Reasons to Drink Coffee Everyday
by Renee Jacques, Huffington Post
There really can't be any adult in this great big world that has never tried coffee. It's consumed everywhere, and judging by the amount of Starbucks locations in the United States alone, we love coffee.

 

What Makes Us Happy?
by JOSHUA WOLF SHENK,The Atlantic
Is there a formula—some mix of love, work, and psychological adaptation—for a good life?

 

Why 30 is not the new 20
by Meg Jay Video on TED.com
Clinical psychologist Meg Jay has a bold message for twentysomethings: Contrary to popular belief, your 20s are not a throwaway decade.

 

Canadian Family Lives Like It's the 80s
Blair McMillan  CBC.CA
A family of four from Guelph, Ont., has banished cell phones and computers, donned cut-off jeans and combed out their mullets, vowing to live the low-tech life for a year.

 

Lost to the Ages
by: Emily Yoshida  Grantland
Lost to the Ages Myst was supposed to change the face of gaming. What is its legacy 20 years later?

(Emily's post inspired our own debate on Myst and what happened to gaming.)

5 Keys to Gaining a New Perspective

The The Prop Comics Guide to Public Speaking

This post kicks off a series on what a prop comic can teach us about how to present to an audience. We hope you enjoy!

I’m assuming that most of you would recognize the name Carrot Top. No? Okay, I’m wrong. How about the name Gallagher? (Come on, even I know that one) Both are comedians, but not the typical kind of get up and spew jokes into a microphone type – these two are prop comics.

Prop comedians use everyday objects to create humor. Carrot Top and Gallagher are two of the better known names. For example, a prop comic will use a breakaway chair or a street sign as a visual representation of their joke. Sitting down in a chair and falling to the floor can be a little bit funnier than saying “he sat in the chair and he fell”.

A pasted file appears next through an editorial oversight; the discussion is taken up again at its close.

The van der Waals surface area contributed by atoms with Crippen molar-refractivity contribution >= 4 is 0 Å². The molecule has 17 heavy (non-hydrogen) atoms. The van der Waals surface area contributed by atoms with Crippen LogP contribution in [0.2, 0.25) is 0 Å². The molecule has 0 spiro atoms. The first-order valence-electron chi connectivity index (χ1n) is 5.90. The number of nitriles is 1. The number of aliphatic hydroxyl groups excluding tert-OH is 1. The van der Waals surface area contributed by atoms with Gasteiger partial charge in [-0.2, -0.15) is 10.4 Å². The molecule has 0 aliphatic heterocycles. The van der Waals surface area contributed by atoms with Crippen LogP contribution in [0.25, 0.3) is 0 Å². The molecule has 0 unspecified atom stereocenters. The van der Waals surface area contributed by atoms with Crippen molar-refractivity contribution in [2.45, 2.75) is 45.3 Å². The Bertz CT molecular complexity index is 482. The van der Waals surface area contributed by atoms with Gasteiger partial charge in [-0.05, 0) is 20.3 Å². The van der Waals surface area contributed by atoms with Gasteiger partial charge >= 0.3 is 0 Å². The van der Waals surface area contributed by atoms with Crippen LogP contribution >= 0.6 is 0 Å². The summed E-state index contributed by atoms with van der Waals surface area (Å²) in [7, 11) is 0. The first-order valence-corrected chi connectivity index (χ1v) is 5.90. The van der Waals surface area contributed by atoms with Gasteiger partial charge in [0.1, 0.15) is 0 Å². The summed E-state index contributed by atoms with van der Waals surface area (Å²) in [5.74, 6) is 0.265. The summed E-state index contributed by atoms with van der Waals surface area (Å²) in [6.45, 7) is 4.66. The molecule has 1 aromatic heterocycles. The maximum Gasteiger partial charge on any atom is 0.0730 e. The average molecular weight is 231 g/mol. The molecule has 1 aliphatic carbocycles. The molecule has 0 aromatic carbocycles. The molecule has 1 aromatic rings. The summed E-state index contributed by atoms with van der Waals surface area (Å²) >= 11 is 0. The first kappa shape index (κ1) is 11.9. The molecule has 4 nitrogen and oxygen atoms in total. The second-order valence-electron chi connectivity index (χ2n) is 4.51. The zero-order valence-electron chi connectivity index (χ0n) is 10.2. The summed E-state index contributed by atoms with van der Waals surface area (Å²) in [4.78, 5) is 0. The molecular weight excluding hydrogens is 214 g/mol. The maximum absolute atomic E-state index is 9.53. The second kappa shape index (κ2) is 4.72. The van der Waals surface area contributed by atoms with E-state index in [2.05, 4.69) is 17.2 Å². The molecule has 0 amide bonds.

Prop comics are (sometimes) funny because of the way they see the world. They have a completely different perspective on life than we do. This changes the way a joke is delivered and makes the old seem new again. Speaking on the same subject over and over again can start to feel the same way but if you take the prop comic’s stance and look at things from a new perspective.

Look at things from a new perspective is simply a fancy way of saying use your imagination. If you don’t feel like you’re very good at that – don’t fret, there are some things that you can do to rekindle that old spark in your brain.

  1. Talk to a child. Children see things in an incredible way. Talk to a child about different objects and watch their imaginations run wild.
  2. Drive a different way to work in the morning. This one was my boss’s suggestion and I loved it. A different perspective isn’t always a different way of thinking of things. Sometimes, it’s simply seeing the physical world from a change of direction.
  3. Take an art / writing / other creative class. There is very little that can open your mind like simply being educated. Classes like this help to teach you how to harness the imagination you had when you were a child and put it into practice.
  4. Go to the city / country. People in the country do things differently than people in the city. Everyone knows it but taking a little trip one way or the other will remind you that you are not alone. Visit the grocery store and observe how the local family owned grocery operates differently than the chain store you attend.
  5. Go people watch at the mall. Make up stories about the different couples and people you see. If you haven’t seen our post on how to spin a story from a moment, I urge you to go over there and follow these steps at the mall. Making up a simple “who, what, when, where, why” for people you don’t know will put your imagination into overdrive.

The reason a prop comic can be really popular is because they are looking at items that we see every single day in a new and exciting way. By doing this with your presentation topic you can breathe new life into an old discussion and get your audience moving in a different direction.